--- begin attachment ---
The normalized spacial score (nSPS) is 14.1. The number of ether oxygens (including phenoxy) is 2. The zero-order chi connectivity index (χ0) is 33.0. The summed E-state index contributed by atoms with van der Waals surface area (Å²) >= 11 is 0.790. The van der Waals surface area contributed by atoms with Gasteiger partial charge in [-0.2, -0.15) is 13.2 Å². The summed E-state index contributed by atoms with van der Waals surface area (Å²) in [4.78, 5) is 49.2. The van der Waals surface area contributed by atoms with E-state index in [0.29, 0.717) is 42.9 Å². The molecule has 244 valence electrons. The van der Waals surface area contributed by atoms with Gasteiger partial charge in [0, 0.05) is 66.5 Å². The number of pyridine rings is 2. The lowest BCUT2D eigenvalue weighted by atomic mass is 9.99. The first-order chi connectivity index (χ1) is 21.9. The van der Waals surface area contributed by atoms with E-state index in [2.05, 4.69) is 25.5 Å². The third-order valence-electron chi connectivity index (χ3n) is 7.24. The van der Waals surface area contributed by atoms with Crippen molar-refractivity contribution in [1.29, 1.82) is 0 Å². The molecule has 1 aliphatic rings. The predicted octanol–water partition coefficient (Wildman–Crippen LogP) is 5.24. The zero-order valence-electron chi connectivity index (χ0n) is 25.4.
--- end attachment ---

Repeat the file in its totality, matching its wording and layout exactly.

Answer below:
The normalized spacial score (nSPS) is 14.1. The number of ether oxygens (including phenoxy) is 2. The zero-order chi connectivity index (χ0) is 33.0. The summed E-state index contributed by atoms with van der Waals surface area (Å²) >= 11 is 0.790. The van der Waals surface area contributed by atoms with Gasteiger partial charge in [-0.2, -0.15) is 13.2 Å². The summed E-state index contributed by atoms with van der Waals surface area (Å²) in [4.78, 5) is 49.2. The van der Waals surface area contributed by atoms with E-state index in [0.29, 0.717) is 42.9 Å². The molecule has 244 valence electrons. The van der Waals surface area contributed by atoms with Gasteiger partial charge in [0, 0.05) is 66.5 Å². The number of pyridine rings is 2. The lowest BCUT2D eigenvalue weighted by atomic mass is 9.99. The first-order chi connectivity index (χ1) is 21.9. The van der Waals surface area contributed by atoms with E-state index in [2.05, 4.69) is 25.5 Å². The third-order valence-electron chi connectivity index (χ3n) is 7.24. The van der Waals surface area contributed by atoms with Crippen molar-refractivity contribution in [1.29, 1.82) is 0 Å². The molecule has 1 aliphatic rings. The predicted octanol–water partition coefficient (Wildman–Crippen LogP) is 5.24. The zero-order valence-electron chi connectivity index (χ0n) is 25.4.